Some stories sometimes draw a lot of attention. I recently found about the latest fashioned biological invasion overseas, Vespa velutina. This Panasian hornet species, which flies from India to China, seems to have recently been established in Southern France and is apparently invading the country very fast (or is it that people actually do pay more attention to this today and also have more easily access to information allowing identification, thus enabling a more efficient cartography?).
This species didn’t really get studied in the mainstream scientific litterature and information is scarce. We learn that another species names was attributed to this entity (under the sweet name of Vespa auraria) which was recently arranged into synonymy with V. velutina , we thus had two names for a unique species, though Vespa auraria had even less been studied. Let’s note however that two sub-species are described, as illustrated at this site.
This hornet species is a bee predator, so that people are more afraid. If one adds the greater awareness concerning the “pollination crisis” (pollinators are rarer and rarer in natural landscapes and pollination service decreases, which leads to a subsequent decrease in fruitset, sometimes it may be related to an epidemic problem for Apis mellifera, though this is a problem concerning all pollinator species).
We know that in the two Eurasian bee species, one (Apis cerana) is more prone to defend the hive efficiciently against these hornets  (most attacks simply occur as flight embushes but sometimes hive assault happens instead of simple predator/prey aggressions), but in this case foraging decrease significantly. No difference in foraging behaviour was detected with the main domestic bee species Apis mellifera. This may change in the coming years nevertheless whenever the frequency of these interactions increase due to the recent invasion…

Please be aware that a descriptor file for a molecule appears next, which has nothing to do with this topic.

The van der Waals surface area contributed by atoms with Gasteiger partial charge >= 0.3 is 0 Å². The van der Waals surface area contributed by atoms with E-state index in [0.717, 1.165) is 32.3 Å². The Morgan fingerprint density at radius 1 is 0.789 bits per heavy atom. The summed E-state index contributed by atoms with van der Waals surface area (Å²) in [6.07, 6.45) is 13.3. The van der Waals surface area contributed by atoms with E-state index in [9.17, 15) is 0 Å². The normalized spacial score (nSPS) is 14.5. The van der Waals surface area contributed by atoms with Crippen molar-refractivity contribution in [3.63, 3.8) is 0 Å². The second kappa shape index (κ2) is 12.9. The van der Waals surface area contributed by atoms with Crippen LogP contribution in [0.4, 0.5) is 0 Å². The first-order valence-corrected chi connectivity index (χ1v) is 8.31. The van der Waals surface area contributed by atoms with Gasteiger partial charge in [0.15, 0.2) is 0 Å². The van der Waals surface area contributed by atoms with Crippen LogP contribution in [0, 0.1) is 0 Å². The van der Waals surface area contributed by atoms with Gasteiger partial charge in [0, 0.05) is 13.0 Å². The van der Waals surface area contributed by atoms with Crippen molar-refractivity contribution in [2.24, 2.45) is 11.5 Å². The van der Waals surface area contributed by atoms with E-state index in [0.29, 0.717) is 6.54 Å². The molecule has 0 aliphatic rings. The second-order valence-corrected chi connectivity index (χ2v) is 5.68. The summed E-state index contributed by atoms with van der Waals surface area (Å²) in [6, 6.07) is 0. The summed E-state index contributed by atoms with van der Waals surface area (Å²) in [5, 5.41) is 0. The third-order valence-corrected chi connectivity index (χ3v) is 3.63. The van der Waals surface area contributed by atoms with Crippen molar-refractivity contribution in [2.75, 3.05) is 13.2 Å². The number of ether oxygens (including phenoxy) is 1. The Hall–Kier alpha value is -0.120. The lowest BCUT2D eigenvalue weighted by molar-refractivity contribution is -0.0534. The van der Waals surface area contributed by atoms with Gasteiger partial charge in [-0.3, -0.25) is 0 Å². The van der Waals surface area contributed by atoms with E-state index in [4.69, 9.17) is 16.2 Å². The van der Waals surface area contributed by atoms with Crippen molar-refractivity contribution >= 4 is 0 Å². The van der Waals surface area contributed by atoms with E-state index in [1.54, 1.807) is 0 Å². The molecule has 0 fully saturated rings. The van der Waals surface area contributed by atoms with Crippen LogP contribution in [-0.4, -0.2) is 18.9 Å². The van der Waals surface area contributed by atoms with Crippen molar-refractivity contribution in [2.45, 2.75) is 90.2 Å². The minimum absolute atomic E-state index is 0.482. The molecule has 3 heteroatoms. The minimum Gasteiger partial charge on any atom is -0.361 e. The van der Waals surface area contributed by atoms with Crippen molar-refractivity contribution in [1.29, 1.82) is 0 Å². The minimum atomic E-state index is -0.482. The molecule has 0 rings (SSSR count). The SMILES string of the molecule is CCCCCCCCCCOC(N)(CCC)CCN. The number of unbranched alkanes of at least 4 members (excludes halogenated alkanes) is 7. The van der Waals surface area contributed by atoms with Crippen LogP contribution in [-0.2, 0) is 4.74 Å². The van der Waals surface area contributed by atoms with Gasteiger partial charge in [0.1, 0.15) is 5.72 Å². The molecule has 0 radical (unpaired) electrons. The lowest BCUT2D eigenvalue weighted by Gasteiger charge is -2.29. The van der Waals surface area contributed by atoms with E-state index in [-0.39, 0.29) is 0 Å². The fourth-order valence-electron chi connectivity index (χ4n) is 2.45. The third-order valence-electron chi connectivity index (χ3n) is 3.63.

We can also add to these a study about the venom composition of Vespa velutina with other wasps , and the description of an hospitalization just following an atack from a swarm  (don’t be scared, this kind of accident will certainly not be more frequent than that occuring with our indigenous species V. crabro, moreover this anaphylactic shock was caused by at least 200 stinks, and Vespa velutina venom does not differ much from other wasp venoms  ).
Apart than this, not a single study easy to retrieve. However, the press and internet seem to favour a high level alert. Off course, our brave little bees will have to endure another new threat, adding to the already long list of potential scary dangers. Despite all of this, we can hardly predict an actual ecological disaster. Indeed, those hornets may have been introduced for a few years without us to notice earlier.
The incredibly fast invasion did not lead to an alert from beekeepers, but when the first entomological note about the invader was published… . But claims that our indigenous species is going to be driven to extinction by the invading hornet are difficult to believe: the ecological niches of these two species are not the same, given that they prey on very different insects, or that their nesting habits are indeed very different…
So to say, I find that this situation is probably more going to translate into an increase of biodiversity in France, which I tend to think is a good thing. Welcome to Vespa velutina!
- Nguyen, L.T.P., Saito, F., Kojima, J.-I., and J.M. Carpenter. 2006. Vespidae of Viet Nam (Insecta: Hymenoptera) 2. Taxonomic notes on Vespinae. Zoological Science, 23 (1), pp. 95-104.
- Ken, T., Hepburn, H.R., Radloff, S.E., Yusheng, Y., Yiqiu, L., Danyin, Z., and P. Neumann. 2005. Heat-balling wasps by honeybees. Naturwissenschaften, 92 (10), pp. 492-495.
- Shi, W.-J., Zhang, S.-F., Zhang, C.-X., and J.-A. Cheng. 2003. Cloning and comparative analysis of the venom prepromelittin genes from four wasp species. Acta Genetica Sinica 30 (6), pp. 555-559.
- Chao, S.-C., and Y.-Y. Lee. 1999. Acute rhabdomyolysis and intravascular hemolysis following extensive wasp stings. International Journal of Dermatology 38 (2), pp. 135-137.
- Jean Haxaire, Jean-Pierre Bouguet et Jean-Philippe Tamisier. 2006. Vespa velutina Lepeletier, 1836, une redoutable nouveauté pour la faune de France (Hym., Vespidae), Bulletin de la Société Entomologique de France, 111 (2): 194.